While the scope of practice of acupuncturists extends to nearly any condition, i.e. there are very few where treatment is not permitted, dealing with terminal illness is something many training institutions recommend that their new graduates stay away from until they have greater clinical experience or unless they have training in terminal care already. The majority of our members, however, would be more than happy to provide what help they can.
Acupuncture should not be used as the primary treatment for cancers of any kind. Our advice to members is that if they treat people with cancers the treatment cannot be described as helping to treat the cancer, nor should they create any expectations in the patient that cure or remission are possible. We would be extremely concerned if anyone did not avail themselves of all the possible support available from conventional medicine because they had been led to believe that acupuncture could replace the normal treatment.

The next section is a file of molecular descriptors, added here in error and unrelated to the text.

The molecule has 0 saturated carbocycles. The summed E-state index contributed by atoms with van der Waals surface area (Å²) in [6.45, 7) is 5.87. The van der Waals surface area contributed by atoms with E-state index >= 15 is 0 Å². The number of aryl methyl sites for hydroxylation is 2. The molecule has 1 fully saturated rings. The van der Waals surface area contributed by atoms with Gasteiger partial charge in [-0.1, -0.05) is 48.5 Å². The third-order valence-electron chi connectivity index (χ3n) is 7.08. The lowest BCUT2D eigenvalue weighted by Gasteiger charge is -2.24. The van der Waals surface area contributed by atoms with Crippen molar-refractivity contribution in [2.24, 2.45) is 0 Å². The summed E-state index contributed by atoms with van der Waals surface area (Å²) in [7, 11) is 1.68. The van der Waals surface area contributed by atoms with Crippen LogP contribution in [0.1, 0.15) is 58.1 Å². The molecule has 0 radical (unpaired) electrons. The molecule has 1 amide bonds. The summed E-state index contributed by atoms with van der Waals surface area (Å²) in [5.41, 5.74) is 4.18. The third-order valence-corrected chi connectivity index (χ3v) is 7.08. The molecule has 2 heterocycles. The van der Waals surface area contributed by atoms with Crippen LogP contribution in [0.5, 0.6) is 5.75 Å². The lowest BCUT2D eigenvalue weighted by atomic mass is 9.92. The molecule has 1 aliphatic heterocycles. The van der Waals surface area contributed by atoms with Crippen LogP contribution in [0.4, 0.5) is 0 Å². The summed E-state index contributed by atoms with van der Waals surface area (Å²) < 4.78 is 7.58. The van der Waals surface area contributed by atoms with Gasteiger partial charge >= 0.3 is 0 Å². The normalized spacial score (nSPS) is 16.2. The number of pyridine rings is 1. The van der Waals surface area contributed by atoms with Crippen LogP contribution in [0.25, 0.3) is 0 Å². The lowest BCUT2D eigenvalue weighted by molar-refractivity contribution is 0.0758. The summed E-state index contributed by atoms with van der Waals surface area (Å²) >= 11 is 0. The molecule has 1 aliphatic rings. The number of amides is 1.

It is true, however, that many people choose to use acupuncture alongside the conventional treatment as a part of their strategy for dealing with the disease, and there are some symptoms arising from the cancers for which there is evidence that acupuncture is beneficial. One of the leading American acupuncturists and authors, Bob Flaws, has published a number of articles such as
which describe how a Chinese medicine practitioner may use herbal medicine alongside conventional treatment for lymphomas. He is something of a visionary and trailblazer, however, and the research which we quotes is as yet very limited. There is undoubted scientific interest in this kind of approach, with the Chinese in particular looking at the integrated use of traditional and conventional medicine.